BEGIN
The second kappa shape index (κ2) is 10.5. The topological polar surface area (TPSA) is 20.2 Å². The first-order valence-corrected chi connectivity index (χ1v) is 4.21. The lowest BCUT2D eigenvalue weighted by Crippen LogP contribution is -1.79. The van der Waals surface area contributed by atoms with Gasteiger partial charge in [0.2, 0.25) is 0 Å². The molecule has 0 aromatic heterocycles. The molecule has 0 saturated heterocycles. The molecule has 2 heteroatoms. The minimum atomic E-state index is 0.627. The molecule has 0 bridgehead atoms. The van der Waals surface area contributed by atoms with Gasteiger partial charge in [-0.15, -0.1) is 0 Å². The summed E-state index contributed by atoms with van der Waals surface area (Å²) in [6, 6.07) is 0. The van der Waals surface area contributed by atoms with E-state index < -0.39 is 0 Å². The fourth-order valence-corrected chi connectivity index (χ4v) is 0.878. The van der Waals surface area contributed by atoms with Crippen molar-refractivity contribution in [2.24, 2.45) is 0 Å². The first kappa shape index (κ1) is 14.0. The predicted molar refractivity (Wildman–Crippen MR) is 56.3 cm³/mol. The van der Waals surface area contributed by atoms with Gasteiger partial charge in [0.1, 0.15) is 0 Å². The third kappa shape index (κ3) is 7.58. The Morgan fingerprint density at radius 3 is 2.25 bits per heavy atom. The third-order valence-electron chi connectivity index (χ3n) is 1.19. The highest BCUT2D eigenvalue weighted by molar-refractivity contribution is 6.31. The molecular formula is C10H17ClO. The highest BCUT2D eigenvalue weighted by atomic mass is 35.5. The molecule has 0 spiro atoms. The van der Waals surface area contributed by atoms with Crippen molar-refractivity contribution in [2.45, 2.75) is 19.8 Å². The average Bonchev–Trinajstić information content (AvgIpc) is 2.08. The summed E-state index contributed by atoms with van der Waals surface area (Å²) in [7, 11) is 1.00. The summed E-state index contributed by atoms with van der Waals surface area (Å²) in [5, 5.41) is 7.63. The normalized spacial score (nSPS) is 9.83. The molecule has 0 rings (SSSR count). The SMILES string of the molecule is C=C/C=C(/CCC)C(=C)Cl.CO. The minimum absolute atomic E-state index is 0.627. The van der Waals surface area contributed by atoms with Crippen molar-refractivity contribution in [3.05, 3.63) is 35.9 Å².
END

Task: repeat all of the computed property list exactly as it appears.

The second kappa shape index (κ2) is 10.5. The topological polar surface area (TPSA) is 20.2 Å². The first-order valence-corrected chi connectivity index (χ1v) is 4.21. The lowest BCUT2D eigenvalue weighted by Crippen LogP contribution is -1.79. The van der Waals surface area contributed by atoms with Gasteiger partial charge in [0.2, 0.25) is 0 Å². The molecule has 0 aromatic heterocycles. The molecule has 0 saturated heterocycles. The molecule has 2 heteroatoms. The minimum atomic E-state index is 0.627. The molecule has 0 bridgehead atoms. The van der Waals surface area contributed by atoms with Gasteiger partial charge in [-0.15, -0.1) is 0 Å². The summed E-state index contributed by atoms with van der Waals surface area (Å²) in [6, 6.07) is 0. The van der Waals surface area contributed by atoms with E-state index < -0.39 is 0 Å². The fourth-order valence-corrected chi connectivity index (χ4v) is 0.878. The van der Waals surface area contributed by atoms with Crippen molar-refractivity contribution in [2.24, 2.45) is 0 Å². The first kappa shape index (κ1) is 14.0. The predicted molar refractivity (Wildman–Crippen MR) is 56.3 cm³/mol. The van der Waals surface area contributed by atoms with Gasteiger partial charge in [0.1, 0.15) is 0 Å². The third kappa shape index (κ3) is 7.58. The Morgan fingerprint density at radius 3 is 2.25 bits per heavy atom. The third-order valence-electron chi connectivity index (χ3n) is 1.19. The highest BCUT2D eigenvalue weighted by molar-refractivity contribution is 6.31. The molecular formula is C10H17ClO. The highest BCUT2D eigenvalue weighted by atomic mass is 35.5. The molecule has 0 spiro atoms. The van der Waals surface area contributed by atoms with Crippen molar-refractivity contribution in [2.45, 2.75) is 19.8 Å². The average Bonchev–Trinajstić information content (AvgIpc) is 2.08. The summed E-state index contributed by atoms with van der Waals surface area (Å²) in [7, 11) is 1.00. The summed E-state index contributed by atoms with van der Waals surface area (Å²) in [5, 5.41) is 7.63. The normalized spacial score (nSPS) is 9.83. The molecule has 0 rings (SSSR count). The SMILES string of the molecule is C=C/C=C(/CCC)C(=C)Cl.CO. The minimum absolute atomic E-state index is 0.627. The van der Waals surface area contributed by atoms with Crippen molar-refractivity contribution in [3.05, 3.63) is 35.9 Å².